Skip to main content

HMRC Hoaxes

20th February 2023

Scam of the month: As Tax Year Ends Metro Bank Issues Scam Warning

Metro Bank is warning consumers about the sharp rise in HMRC hoaxes and investment scams ahead of the current tax year ending on April 5th.

Impersonation scams are one of the biggest and most successful scams with £90.5 million lost in the first six months of 2022[1].  HMRC is often impersonated by fraudsters pressuring UK taxpayers to send money to pay an outstanding tax debt.  Consumers need to be aware that telephone numbers can be spoofed and that HMRC will never pressure anyone to make immediate payments. These type of scams are so common, the government has its own web page advising on how to identify tax scam calls, emails and texts, together with a list of genuine HMRC contacts.

Last year saw a 95% increase in investment scams losses to over £100 million (£107.7m) industry wide – this equates to 30% of all authorised push payments scams[2]. The three most common investment scams are impersonation of genuine investment companies – especially using celebrities, cryptocurrencies and precious gems or metals.  If in doubt consumers can check the validity of investment or pension opportunities on the FCA warning list, especially as the number of unregistered and unauthorised firms rose by 33% in the last 12 months.

 “The key to preventing both these types of scams is to take a few minutes to check you are dealing with a legitimate source and never be pressured to act quickly,” warns Metro Bank’s Head of Fraud & Investigations, Baz Thompson. “Avoid clicking on any advert you see on social media and be aware that most fraudsters want to make the offer seem appealing by offering great returns on your money quickly – both the rate and speed should make you suspicious and act with caution.  Sadly, consumers should also be aware that scammers can compromise the social media accounts of their friends and then make contact as if it was their friend making a recommendation. A good rule of thumb is if it sounds too good to be true it probably is.”

To help educate consumers, Metro Bank looks at how a classic investment scam works:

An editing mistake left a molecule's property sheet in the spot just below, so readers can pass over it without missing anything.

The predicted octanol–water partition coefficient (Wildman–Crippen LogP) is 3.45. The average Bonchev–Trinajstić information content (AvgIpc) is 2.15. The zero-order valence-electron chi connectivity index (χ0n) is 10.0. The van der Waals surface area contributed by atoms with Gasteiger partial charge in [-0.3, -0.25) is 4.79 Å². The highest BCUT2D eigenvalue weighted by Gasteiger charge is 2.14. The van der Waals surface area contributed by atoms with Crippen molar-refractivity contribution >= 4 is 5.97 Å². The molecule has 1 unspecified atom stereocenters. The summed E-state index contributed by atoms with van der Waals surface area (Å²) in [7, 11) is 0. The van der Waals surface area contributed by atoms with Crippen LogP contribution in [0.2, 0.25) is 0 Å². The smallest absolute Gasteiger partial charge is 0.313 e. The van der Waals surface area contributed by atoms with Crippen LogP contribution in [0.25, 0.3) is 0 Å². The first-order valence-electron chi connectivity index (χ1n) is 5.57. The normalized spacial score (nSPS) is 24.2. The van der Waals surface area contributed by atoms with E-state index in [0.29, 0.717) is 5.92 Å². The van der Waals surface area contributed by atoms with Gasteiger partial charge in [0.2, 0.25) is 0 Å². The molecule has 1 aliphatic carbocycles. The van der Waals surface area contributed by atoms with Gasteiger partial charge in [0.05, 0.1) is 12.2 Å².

Emma wanted to invest her long term savings into an ISA for the new tax year. She wanted to find the best rate available and searched online for high-return ISA accounts.  After just a few clicks, she recognised the company at the top of the results and followed the link – they offered accounts with great but seemingly realistic interest rates.

Emma went ahead and signed up to enquire – that afternoon Emma received a call from a savings manager at the company who understood her needs and helped her to open a one year fixed term ISA. She was sent confirmation details and given access to her account the same day.

Once it was time for the ISA to mature Emma to begin to look in to her options. She tried contacting the company to collect her funds, only to find they had no accounts relating to her and she had no investments with them.

What happened?

Scammer creates fake websites and documents to lure you in - Emma hadn’t visited the genuine website or spoken to a genuine savings manager – it was a façade created by scammers to steal her money.

Baz Thompson concludes: “Fraud is the most common crime in the UK[3] and there are simply not enough resources to fight it.  Despite accounting for 40% of recorded crime, only 2% of police funding is dedicated to tackling fraud[4].  Consumers need to do more to protect themselves – so if you are being pressured to act quickly, or give money, please be aware that this is likely to be a scam. Stop, Challenge and Protect yourself from becoming a scam victim.”


[1] Source UK Finance

[2] Source UK Finance

[3] source National Crime Agency

[4] Source ABI